As the average credit scores of Americans continue to rise, the question for many is how to use their excellent credit rating to get the most out of their lives without borrowing money or adding risk.
Capitalizing on good credit doesn’t necessarily mean taking on a lot of debt; rather, it’s about using your financial reputation for a financial advantage.
“In the right hands, a good credit score can be a real asset,” said Jordan Goodman, editor of MoneyAnswers.com and author of “Master Your Debt”.
From higher credit card premiums and rewards to lower insurance premiums and interest rates, hundreds or even thousands of dollars in freebies are available for those with good credit. And they don’t need to borrow a dime.
Use your lever
Nearly 40% of Americans have excellent FICO credit scores of 750 and above, according to the credit rating company Fair Isaac Corp. Half of them have scores of 800 or more, considered “super-first”. They benefit from the best loan conditions and many special treatments.
Leveraging credit to access these benefits works best for people with responsible financial habits, such as paying bills on time, every time, and paying off monthly credit card balances in full.
“You want to make sure you have discipline,” said Roger Wohlner, personal finance writer and financial planner in Arlington Heights, Ill.. “It’s for someone who has all the basics covered.”
If so, here are some ways you can use a great credit score:
Shop for Insurance: It is a good idea to shop regularly for better insurance rates; you can often find the same auto and home coverage for less. When you have great credit, you even get better rates.
Snag Credit Card Bonuses: The Marketplace rewards credit cards is scorching, with generous sign-up bonuses and rewards for consumers who can qualify. With a travel credit card, for example, you may be able to use points or miles to pay for travel if you can meet the card’s minimum spending requirements. It’s not about churning out cards or opening accounts to get bonuses and then closing them. It’s about not hesitating to apply for a lucrative card that meets your needs. If the card has an annual fee, be sure to extract more value than you pay.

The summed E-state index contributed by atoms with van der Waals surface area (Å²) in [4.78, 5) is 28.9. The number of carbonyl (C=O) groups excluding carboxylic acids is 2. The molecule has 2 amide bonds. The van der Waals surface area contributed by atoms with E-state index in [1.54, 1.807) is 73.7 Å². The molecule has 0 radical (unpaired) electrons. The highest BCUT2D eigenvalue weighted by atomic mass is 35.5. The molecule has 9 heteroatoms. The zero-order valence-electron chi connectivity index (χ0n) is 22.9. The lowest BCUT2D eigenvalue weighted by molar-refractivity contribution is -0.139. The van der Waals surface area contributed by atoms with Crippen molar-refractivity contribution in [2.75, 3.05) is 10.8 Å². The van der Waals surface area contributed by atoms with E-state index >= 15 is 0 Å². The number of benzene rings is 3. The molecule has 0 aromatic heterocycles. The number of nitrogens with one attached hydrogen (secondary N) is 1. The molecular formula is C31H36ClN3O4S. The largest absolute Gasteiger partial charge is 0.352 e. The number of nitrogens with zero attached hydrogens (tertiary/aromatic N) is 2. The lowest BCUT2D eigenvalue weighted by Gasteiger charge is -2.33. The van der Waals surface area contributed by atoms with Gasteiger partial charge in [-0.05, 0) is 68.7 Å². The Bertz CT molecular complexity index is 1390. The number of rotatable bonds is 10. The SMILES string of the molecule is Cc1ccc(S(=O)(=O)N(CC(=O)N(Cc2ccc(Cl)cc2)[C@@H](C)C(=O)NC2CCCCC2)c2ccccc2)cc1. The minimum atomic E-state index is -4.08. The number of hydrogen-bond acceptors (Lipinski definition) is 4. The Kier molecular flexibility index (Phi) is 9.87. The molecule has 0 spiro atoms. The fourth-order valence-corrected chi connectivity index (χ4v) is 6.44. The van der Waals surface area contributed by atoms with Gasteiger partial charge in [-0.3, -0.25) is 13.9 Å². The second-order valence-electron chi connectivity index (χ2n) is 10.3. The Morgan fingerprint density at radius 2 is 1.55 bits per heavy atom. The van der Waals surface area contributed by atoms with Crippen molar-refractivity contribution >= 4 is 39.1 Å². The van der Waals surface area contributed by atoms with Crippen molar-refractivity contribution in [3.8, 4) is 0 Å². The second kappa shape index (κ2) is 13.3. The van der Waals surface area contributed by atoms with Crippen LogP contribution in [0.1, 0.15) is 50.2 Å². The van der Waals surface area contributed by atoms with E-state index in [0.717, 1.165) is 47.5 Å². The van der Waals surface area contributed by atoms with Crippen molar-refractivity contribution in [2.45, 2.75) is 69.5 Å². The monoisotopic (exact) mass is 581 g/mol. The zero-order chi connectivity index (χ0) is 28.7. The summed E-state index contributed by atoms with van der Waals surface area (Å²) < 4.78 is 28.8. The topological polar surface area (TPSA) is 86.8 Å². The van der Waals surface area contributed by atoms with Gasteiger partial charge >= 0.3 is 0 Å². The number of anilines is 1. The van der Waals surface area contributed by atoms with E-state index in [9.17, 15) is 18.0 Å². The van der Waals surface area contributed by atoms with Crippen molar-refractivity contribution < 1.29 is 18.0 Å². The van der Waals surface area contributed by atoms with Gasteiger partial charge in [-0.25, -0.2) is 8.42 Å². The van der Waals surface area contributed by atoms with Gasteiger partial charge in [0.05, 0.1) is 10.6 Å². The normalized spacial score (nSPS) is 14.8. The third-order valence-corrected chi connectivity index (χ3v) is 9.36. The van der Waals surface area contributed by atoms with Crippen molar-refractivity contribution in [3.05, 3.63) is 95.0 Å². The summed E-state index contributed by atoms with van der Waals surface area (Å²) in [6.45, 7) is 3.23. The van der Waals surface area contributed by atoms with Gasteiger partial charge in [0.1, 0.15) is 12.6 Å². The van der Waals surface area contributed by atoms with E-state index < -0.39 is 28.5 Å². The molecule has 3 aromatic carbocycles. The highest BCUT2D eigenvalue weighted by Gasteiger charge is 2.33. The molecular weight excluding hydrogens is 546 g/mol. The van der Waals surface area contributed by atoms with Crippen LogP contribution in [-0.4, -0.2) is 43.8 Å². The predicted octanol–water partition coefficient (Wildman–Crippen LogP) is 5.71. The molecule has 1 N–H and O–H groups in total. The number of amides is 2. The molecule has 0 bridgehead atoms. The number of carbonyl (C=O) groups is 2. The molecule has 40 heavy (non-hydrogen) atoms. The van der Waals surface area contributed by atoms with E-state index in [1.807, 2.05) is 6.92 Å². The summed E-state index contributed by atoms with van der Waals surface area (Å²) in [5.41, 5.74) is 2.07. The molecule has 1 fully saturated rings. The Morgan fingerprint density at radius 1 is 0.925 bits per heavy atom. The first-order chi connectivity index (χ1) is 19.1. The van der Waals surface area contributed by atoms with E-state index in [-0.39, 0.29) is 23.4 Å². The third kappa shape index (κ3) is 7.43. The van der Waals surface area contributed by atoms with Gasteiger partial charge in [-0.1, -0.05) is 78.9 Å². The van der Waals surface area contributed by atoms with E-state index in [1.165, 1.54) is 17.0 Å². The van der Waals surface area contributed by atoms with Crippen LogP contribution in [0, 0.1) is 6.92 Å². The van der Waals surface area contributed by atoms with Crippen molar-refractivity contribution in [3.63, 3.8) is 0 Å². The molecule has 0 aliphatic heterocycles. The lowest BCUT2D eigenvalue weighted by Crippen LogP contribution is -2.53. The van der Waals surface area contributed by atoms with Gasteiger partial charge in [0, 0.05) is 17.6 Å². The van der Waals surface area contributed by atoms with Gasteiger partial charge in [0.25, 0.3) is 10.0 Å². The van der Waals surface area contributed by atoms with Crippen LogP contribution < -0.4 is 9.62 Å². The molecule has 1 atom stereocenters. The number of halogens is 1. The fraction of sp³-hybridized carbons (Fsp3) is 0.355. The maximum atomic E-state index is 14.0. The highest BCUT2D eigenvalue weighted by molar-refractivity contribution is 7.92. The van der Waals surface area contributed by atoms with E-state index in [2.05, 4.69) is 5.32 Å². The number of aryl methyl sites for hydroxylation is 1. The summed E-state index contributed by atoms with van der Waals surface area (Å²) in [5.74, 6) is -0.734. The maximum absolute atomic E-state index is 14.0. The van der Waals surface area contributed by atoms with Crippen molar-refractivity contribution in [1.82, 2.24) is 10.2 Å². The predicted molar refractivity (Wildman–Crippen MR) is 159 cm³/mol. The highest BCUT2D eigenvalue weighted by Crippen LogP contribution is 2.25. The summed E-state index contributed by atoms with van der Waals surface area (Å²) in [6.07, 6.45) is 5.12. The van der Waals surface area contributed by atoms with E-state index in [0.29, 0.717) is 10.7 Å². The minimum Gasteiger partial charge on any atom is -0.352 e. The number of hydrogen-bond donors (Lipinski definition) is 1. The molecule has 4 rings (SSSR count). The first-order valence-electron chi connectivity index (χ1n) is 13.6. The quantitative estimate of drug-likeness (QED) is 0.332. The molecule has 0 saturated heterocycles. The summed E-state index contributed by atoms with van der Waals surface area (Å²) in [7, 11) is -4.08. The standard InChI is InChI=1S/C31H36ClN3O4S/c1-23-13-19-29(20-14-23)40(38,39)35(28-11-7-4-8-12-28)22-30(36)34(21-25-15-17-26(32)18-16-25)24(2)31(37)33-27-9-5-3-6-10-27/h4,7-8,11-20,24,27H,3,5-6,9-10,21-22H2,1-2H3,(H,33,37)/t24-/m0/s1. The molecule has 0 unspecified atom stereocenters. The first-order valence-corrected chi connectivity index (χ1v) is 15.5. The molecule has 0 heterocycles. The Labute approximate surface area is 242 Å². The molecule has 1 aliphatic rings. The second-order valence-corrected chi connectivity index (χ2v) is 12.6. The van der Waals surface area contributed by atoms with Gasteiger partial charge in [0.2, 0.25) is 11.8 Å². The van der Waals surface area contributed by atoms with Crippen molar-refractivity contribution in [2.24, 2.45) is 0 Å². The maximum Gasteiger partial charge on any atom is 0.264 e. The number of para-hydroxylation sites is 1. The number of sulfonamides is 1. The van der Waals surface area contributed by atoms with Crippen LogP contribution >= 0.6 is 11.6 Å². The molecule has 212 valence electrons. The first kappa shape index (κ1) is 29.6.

“If you are fiscally responsible and enjoy playing the game to earn these signup bonuses, then you have a real opportunity to earn at the expense of the credit card companies,” said Byrke Sestok, president of Rightirement Wealth Partners at White Plains , New York.
Get an Emergency HELOC: Homeowners can top up an emergency fund for free by opening a home equity line of credit. The goal is not to borrow more money from your home’s line of credit – instead of leaving it unused – but to have it available in the event of a financial tragedy. “Anyone who can control their spending should have a HELOC they can operate in an emergency,” said John Eckel, certified financial planner and financial analyst in Simsbury, Connecticut.
Lower your interest rates: High credit scores should mean low interest rates. Make sure you pay the lowest rates for loans, especially big ticket items like your mortgage and car loan. Otherwise, you can refinance.
Get Interest Free Offers: Paying in full is a solid habit. But if a car dealership is willing to lend you 0% money because of your excellent credit, you can take out the loan and make monthly payments, while also putting the money you intended to bank in the bank. ‘use to pay directly, preferably into an interest account. .
Apply for Retailer Credit Cards: Signing up for a credit card at the cashier comes with risk if you don’t pay in full, as interest rates are usually high. But if you are diligent in paying your bills, why not apply for a card to get 15% off a $ 2,000 furniture purchase? It’s $ 300 easy. Diligence is the key. “The merchants are very good at offering carrots, but you slip for a microsecond and they hit you on the head,” Goodman said.
Tapping into your excellent credit score in this way can actually improve it in the long run, assuming you keep paying your bills on time, because credit rating formulas reward responsible use of credit. Just space out the applications so that the small drop in your scores disappears before the next one, and beware of diluting the average age of your accounts.
Even if you don’t take any of these steps now, you can rest easier knowing that you will have plenty of options in a financial crisis.
This article was written by NerdWallet and was originally published by The Associated Press.